Recently, for example, grade nine students completing a unit on chemistry planned a visit to the Hintonberg Pottery. There they found practical applications for their studies as they learned about the elements and chemical bonds involved in the manufacture of ceramics. At the same time, they explored the artistry of the industry by constructing their own pottery piece.
Geography studies this fall led students to graph ice core data to understand the impact humans have had on the Earth’s climate in general and on specific geographic regions of Canada. Students then reviewed Canada’s involvement in international climate change agreements. After examining how specific foods they eat impact climate change, students researched which foods are most sustainable and then applied their knowledge to cook a meal low in carbon emissions to share with classmates.
Each week, five Element students from the grade 7 and 8 program take on the responsibility of preparing lunch for classmates. In the process, they utilize a variety of practical life skills as they create menus, budget and shop for groceries, follow a recipe, serve the lunch, and manage clean up. In preparing lunch for 50 people, three days per week, students learn to execute a multi-faceted activity, work together in cooperation, and refine many of the practical skills involved in the act of food preparation – all life skills.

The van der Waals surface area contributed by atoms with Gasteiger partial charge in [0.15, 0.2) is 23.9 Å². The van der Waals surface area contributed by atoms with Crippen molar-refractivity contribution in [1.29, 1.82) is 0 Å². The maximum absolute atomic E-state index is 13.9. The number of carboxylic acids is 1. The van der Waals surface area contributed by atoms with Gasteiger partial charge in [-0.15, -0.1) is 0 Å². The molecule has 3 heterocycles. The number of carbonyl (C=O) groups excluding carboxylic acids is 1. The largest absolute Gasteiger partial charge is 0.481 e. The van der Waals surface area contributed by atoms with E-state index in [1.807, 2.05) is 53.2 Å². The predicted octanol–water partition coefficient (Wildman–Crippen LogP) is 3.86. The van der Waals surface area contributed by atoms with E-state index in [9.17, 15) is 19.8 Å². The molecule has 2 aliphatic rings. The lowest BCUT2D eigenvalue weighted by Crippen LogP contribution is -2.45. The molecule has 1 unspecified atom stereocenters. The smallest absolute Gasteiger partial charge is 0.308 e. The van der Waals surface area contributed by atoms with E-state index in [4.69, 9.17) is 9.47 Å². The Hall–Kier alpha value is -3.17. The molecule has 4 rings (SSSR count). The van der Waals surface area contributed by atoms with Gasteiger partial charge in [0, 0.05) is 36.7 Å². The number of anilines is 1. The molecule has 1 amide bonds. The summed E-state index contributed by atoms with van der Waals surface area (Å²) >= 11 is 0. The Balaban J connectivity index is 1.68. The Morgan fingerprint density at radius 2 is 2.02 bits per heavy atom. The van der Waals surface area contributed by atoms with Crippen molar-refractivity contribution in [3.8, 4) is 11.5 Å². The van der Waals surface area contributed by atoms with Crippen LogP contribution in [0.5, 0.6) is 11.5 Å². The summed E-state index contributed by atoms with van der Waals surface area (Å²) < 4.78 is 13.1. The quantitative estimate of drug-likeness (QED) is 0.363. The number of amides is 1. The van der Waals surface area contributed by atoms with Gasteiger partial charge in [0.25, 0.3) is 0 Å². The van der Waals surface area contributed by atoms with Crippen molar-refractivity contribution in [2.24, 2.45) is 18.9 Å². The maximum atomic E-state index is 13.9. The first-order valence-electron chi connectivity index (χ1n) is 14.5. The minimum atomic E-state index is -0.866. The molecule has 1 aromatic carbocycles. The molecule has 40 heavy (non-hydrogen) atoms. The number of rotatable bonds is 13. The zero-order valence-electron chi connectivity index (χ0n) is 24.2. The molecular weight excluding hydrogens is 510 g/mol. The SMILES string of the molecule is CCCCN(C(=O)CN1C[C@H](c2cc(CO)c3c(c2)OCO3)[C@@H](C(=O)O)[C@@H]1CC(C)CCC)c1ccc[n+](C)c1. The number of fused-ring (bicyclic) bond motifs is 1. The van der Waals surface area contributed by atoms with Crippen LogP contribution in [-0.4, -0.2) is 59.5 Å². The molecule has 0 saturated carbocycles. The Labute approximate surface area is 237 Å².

Element students also engage each year in business studies. In a course called Entrepreneurship, teachers and parents with expertise in the business world collaborate as they teach students to create a business plan and launch their own business within the school community. This year, older students will run a conglomerate of four subsidiary businesses: event planning, a dinner service for parents, hydroponics gardening, and woodworking. Grade nine students receive Ontario Secondary School credits working as managers and mentors, as they guide younger students in running their first business. Throughout the entrepreneurship program, students form a fundamental understanding of business practices, while also making connections with local Ottawa businesses and charities.
Also in Grades 9 through 12, students participate in what The Element calls “AWOL”, or Authentic World of Learning. AWOL requires participation in self-chosen community service projects or internships. As adolescents develop the confidence to meet expectations and shoulder more responsibility, they demonstrate the strength and worthiness to contribute successfully to an activity recognized by the larger, adult world. Through AWOL, students stretch in character and confidence, taking another step forward in assuming their place in their world and culture. In the past, AWOL participants have grown through activities such as geology, astronomy and nutrition workshops, as well as teaching computer skills to adults and raising money for a local soup kitchen.
From its centrally located Lansdowne campus, students at The Element enjoy easy access to the resources and opportunities of the city. There they are guided by faculty as they self-direct, question and explore, while integrating classroom studies with real life experiences.